If history were taught in the form of stories, it would never be forgotten. — Rudyard Kipling

Richard of Jamestown - James Otis




The Effect of Captain Smith's Return

It was well for us of Jamestown that my master returned just when he did, for already had our gentlemen, believing him dead, refused longer to work, and even neglected the hunting, when game of all kinds was so plentiful. They had spent the time roaming around searching for gold, until we were once more in need of food.

The sickness had come among us again, and of all our company, which numbered an hundred when Captain Newport sailed for England, only thirty-eight remained alive.

Within four and twenty hours after Captain Smith came back, matters had so far mended that every man who could move about at will, was working for the common good, although from that time, until Captain Newport came again, we had much of suffering.

With the coming of winter Nathaniel and I were put to it to do our work in anything like a seemly manner. What with the making of candles, or of rushlights; tanning deer hides in such fashion as Captain Smith had taught us; mending his doublets of leather, as well as our own; keeping the house and ground around it fairly clean, in addition to cooking meals which might tempt the appetite of our master, we were busy from sunrise to sunset.

[Illustration] from Richard of Jamestown by James Otis

Nor were we without our reward. On rare occasions Captain Smith would commend us for attending to our duties in better fashion than he had fancied lads would ever be able to do, and very often did Master Hunt whisper words of praise in our ears, saying again and again that he would there were in his house two boys like us.

This you may be sure was more of payment than we had a reasonable right to expect, for certain it is that even at our best the work was but fairly done, as it ever must be when there are houseboys instead of housewives at home.

Master Hunt had a serving man, William Rods, and he was not one well fitted to do a woman's work, for in addition to being clumsy, even at the expense of breaking now and then a wooden trencher bowl, he had no thought that cleanliness was, as the preacher often told us, next to godliness.

It was he, and such as he, that caused Captain Smith and those others of the Council who were minded to work for the common good, very much of trouble.

The rule, as laid down by my master, was that those living in a dwelling should keep cleanly the land roundabout the outside for a space of five yards, and yet again and again have I seen William Rods throw the refuse from the table just outside the door, meaning to take it away at a future time, and always forgetting so to do until reminded by some one in authority.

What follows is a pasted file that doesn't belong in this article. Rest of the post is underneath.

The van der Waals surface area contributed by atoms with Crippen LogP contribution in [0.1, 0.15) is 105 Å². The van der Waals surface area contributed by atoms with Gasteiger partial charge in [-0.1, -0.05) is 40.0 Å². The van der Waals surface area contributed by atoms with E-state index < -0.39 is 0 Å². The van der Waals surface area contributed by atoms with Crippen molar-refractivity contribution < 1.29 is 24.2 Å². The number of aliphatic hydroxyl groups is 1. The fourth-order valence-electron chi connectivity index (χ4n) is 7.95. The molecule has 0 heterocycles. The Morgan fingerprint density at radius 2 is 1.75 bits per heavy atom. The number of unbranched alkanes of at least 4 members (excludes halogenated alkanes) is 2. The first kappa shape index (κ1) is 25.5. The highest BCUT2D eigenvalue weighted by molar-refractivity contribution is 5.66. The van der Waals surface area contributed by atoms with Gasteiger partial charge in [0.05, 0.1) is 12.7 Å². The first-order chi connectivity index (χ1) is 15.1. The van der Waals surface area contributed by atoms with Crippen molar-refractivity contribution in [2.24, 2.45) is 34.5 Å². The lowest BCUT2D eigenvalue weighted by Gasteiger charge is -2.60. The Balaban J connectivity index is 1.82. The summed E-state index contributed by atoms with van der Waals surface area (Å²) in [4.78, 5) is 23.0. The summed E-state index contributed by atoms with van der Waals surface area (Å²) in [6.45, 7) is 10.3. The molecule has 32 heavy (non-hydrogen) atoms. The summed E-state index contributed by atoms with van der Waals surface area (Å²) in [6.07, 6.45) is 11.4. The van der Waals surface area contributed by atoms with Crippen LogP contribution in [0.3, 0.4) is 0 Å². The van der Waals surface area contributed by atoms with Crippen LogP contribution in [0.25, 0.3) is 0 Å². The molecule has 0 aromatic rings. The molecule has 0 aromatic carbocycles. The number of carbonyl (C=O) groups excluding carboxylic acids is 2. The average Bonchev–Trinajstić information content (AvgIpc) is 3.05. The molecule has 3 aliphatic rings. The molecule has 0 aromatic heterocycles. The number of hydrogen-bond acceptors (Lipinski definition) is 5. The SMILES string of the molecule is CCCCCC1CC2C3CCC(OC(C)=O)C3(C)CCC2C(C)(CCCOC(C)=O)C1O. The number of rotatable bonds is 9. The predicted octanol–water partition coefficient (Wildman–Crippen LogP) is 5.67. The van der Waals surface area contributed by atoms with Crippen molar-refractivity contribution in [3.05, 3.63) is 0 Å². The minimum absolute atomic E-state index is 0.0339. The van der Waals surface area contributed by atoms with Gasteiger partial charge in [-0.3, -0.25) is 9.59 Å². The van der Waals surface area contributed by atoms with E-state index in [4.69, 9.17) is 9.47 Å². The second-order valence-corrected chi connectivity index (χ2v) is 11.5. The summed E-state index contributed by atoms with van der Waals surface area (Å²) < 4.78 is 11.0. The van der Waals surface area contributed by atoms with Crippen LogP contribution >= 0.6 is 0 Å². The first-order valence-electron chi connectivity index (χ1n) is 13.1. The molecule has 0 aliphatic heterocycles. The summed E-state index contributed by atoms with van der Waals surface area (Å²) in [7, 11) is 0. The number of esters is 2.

However, it is not for me to speak of such trifling things as these, although had you heard Captain Smith and Master Hunt in conversation, you would not have set them down as being of little importance. Those two claimed that only by strict regard to cleanliness, both of person and house, would it be possible for us, when another summer came, to ward off that sickness which had already carried away so many of our company.

After Captain Smith had brought matters to rights in the village, setting this company of men to building more houses, and that company to hewing down trees for firewood, which would be needed when the winter had come, Master Hunt made mention of a matter which I knew must have been very near his heart many a day.



Contents

Front Matter
Review

Who I am
Left Alone in the World
An Idle Boy
Captain Smith Comes to London
Meeting Captain Smith
Captain Smith Speaks to Me
Plans of the London Company
The Vessels of the Fleet
How I Earned my Passage
When the Fleet Set Sail
The Voyage Delayed
Nathaniel's Story
We Make Sail Again
The First Island
Captain Smith Accused
Captain Smith a Prisoner
I Attend My Master
Several Islands Visited
A Variety of Wild Game
The Tempest
The New Country Sighted
The Leader Not Known
Arrival at Chesapeake Bay
An Attack by the Savages
Reading the Company's Orders
Captain Smith on the Council
Smith Remains Aboard
Exploring the Country
People Land from the Ships
Captain Smith Proven Innocent
We Who were Left Behind
Baking Bread without Ovens
Unequal Division of Labor
Building a Home of Logs
Keeping House
Lack of Cleanliness
Cave Homes
The Golden Fever
Ducks and Oysters
Roasting Oysters
Leaning to Cook
The Sweet Potato Root
A Touch of Homesickness
Master Hunt's Preaching
Neglecting the Future
Surprised by Savages
Strengthening the Fort
Sickness and Death
Smith Gains Authority
Disagreeable Discipline
Signs of Rebellion
Second Proclamation
Building a Fortified Village
Trapping Turkeys
A Crude Kind of Chimney
Cooking a Turkey
Candles or Rushlights
The Visit of Pocahontas
Captain Kendall's Plot
Death of Captain Kendall
Captain Smith's Expedition
An Exciting Adventure
Taken Before Powhatan
Pocahontas Begs for Smith
Captain Smith's Return
A New Church
Captain Newport's Return
Gold-Seekers
A Worthless Cargo
Condition of the Colony
Tobacco
Captain Newport's Return
Gazing at the Women
Hunt Brings Great News
Captain Newport's Instructions
The Story of Roanoke
The Crowning of Powhatan
Preparing for the Future
Stealing Company Goods
What the Thieving Led To
Fear of Famine
The Unhealthful Location
Gathering Oysters
Sturgeon for Food
Turpentine and Tar
Making Clapboards
Providing for Children
Dreams of the Future
A Plague of Rats
Treachery During Smith's Absence
Captain Smith's Speech
The New Laws
The Accident
Captain Smith's Departure
The "Starving Time"
Our Courage Gives Out
Abandoning Jamestown
Lord De la Warr's Arrival
The Young Planters